Bringing back 40-year-old battleships may seem like an act of desperate folly in an age of nuclear-tipped cruise missiles, but that's what the Navy has set its heart on.
Defense Secretary Caspar W. Weinberger requested the money for just such a project on Wednesday when he asked Congress to approve a $32.6 billion increase in the defense budget.
Most World War II-vintage fast battleships, which could steam at up to 33 knots, have either been scrapped or preserved as memorials. But, surprisingly enough, the Navy still retains four of the sleek band that helped bring imperial Japan to its knees --the New Jersey and Missouri at Puget Sound Naval Shipyard in Bremerton, Wash., and the Iowa and Wisconsin in the Philadelphia Naval Shipyard. All are in mothballs and in varying states of repair.
Current plans call only for the reactivation of two of these Iowa-class warships, the Iowa itself and the New Jersey, but a number of senior naval officers are known to favor putting all four to sea.
Each battlewagon bristles with nine 16-inch guns in three turret. Each gun can hurl a 2,700-pound projectile 22 miles. More to the point, perhaps, this formidable array of artillery can penetrate 30 feet of concrete at 8,000 yards.
While the Marine Corps would no doubt appreciate such firepower during an amphibious landing, the Navy clearly intends to employ the warships in other than a firesupport role, judging by the weaponry with which it wants to equip them.
Adm. Thomas Hayward, chief of naval operations, has said that he would like to install a variety of missiles aboard the ships: Harpoon and Tomahawk cruise missiles to tackle surface combatants, and NATO Sea Sparrows to deal with attacking aircraft.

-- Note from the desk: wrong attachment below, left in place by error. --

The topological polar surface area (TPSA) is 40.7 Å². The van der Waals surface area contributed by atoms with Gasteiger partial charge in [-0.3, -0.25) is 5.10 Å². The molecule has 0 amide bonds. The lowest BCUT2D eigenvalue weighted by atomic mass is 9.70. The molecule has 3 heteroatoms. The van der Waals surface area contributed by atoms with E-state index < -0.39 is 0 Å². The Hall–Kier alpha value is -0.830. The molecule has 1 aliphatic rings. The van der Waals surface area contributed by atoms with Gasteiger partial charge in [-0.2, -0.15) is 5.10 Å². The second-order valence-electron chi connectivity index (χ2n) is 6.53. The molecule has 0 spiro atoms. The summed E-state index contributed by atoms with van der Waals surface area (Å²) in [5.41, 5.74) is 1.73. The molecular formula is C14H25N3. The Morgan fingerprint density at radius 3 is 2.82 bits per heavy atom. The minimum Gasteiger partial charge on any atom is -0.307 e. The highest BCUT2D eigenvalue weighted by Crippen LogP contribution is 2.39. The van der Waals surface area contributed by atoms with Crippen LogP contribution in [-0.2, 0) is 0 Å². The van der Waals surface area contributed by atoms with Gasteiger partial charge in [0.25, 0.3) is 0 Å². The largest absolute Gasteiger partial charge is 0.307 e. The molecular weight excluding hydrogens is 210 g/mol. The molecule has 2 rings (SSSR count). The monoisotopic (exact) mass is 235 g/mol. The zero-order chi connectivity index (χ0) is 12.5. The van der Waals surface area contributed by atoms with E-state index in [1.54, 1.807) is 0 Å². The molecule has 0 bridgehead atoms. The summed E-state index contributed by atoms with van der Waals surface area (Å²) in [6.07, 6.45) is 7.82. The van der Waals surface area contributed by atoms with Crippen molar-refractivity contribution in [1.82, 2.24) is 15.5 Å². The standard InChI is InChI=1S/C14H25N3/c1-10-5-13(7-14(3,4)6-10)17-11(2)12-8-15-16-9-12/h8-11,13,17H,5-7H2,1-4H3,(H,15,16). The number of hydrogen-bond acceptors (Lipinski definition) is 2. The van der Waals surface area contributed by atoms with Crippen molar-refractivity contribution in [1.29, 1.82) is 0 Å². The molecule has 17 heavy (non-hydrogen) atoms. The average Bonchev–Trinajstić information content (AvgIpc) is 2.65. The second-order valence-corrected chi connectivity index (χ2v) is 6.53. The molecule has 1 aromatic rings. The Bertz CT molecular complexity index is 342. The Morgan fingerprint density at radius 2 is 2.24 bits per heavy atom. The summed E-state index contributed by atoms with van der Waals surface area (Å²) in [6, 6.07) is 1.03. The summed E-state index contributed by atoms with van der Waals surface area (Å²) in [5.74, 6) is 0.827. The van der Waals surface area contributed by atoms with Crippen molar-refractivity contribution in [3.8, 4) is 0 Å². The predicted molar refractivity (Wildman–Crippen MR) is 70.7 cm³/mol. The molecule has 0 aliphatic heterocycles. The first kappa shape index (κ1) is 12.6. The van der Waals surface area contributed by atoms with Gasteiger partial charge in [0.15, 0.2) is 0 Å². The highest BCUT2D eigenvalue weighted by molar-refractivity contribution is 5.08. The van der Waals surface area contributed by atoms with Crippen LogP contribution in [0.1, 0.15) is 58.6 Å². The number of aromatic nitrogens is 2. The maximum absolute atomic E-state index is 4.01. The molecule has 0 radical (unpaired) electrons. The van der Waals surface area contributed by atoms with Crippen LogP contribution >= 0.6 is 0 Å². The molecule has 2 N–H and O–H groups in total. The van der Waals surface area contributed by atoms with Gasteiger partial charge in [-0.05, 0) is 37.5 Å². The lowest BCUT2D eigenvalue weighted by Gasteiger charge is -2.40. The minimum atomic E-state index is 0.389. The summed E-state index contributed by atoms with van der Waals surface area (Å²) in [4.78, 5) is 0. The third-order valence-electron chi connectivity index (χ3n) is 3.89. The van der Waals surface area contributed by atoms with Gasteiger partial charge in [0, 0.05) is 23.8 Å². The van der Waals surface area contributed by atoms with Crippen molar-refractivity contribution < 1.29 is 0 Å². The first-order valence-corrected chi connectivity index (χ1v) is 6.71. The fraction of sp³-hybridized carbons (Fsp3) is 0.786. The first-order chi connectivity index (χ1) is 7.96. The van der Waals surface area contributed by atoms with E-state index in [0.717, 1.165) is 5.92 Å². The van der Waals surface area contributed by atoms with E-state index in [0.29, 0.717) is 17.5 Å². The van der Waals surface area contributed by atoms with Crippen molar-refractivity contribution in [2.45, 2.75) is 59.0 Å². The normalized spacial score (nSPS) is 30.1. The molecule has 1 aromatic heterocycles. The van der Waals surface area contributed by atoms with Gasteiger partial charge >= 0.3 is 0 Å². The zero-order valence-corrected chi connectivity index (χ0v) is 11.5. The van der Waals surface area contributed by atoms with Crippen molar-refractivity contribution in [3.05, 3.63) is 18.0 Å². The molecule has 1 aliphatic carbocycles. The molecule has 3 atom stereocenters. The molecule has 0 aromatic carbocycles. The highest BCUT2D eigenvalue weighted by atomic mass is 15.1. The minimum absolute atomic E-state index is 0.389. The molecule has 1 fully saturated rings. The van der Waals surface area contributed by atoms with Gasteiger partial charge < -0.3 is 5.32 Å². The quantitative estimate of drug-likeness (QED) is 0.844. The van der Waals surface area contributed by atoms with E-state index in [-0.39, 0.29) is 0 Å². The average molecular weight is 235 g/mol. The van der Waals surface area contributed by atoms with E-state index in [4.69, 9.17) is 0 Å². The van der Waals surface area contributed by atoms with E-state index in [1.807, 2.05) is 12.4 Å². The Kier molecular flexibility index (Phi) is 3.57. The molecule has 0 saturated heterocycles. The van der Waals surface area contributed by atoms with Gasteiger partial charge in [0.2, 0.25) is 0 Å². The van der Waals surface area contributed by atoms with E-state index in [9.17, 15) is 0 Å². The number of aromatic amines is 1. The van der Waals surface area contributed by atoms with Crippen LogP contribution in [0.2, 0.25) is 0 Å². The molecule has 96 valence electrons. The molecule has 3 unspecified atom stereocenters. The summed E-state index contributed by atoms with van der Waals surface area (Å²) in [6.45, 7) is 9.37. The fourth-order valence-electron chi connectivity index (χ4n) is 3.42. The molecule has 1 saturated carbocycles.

Given such weapons, the New Jersey and Iowa would constitute much more fearsome opponents than they do now with their 16-inch batteries. Though a broadside from the big guns had a devastating effect on Japanese targets in World War II, a nuclear-tipped Tomahawk cruise missile would have a vastly more destructive effect on an enemy ship or shore target today. Thus, as naval analysts point out, the Iowa and New Jersey will not return as World War II capital ships but as lethal cruise-missile platforms that cannot only provide gunfire support but show the flag around the world with a flair and penache unequaled by smaller warships.
Admiral Hayward told the House Appropriations Defense Subcommittee last year that the New Jersey could be reactivated with the weaponry he favors, along with the installation of electronic warfare gear and improved communications equipment, in 16 months at a cost of $255 million. "Comparable cost estimates for the other three battleships would be in the range of $300 million to $500 million, depending on ship checks, and would take about 24 months," he said. According to one report, the Defense Department is seeking $900 million to affix an assortment of missiles to the venerable decks of the New Jersey and Iowa -- $ 300 million for the former and $600 million for the latter.
But the truth to tell, Admiral Hayward would like to spend half a billion dollars on each of the four warships. The additional money would be used to remove their aft gun turrets and install 320 Tomahawks in vertical launchers besides accommodating some four-to-six antisubmarine helicopters and VSTOL (vertical short take-off and landing) aircraft.
The chief of naval operations has declared the battleship to be "one whale of a warship" and the Marine Corps commandant, Gen. Robert Barrow, observed last year: "I would ask one to contemplate what four Iowa-class battleships with 16 -inch capability would do running around a place like . . . Cuba, for example."
But not everyone is as enthusiastic about the return of the battlewagons that , by Admiral Hayward's admission, will each require 70 officers and 1,500 men to put them to sea.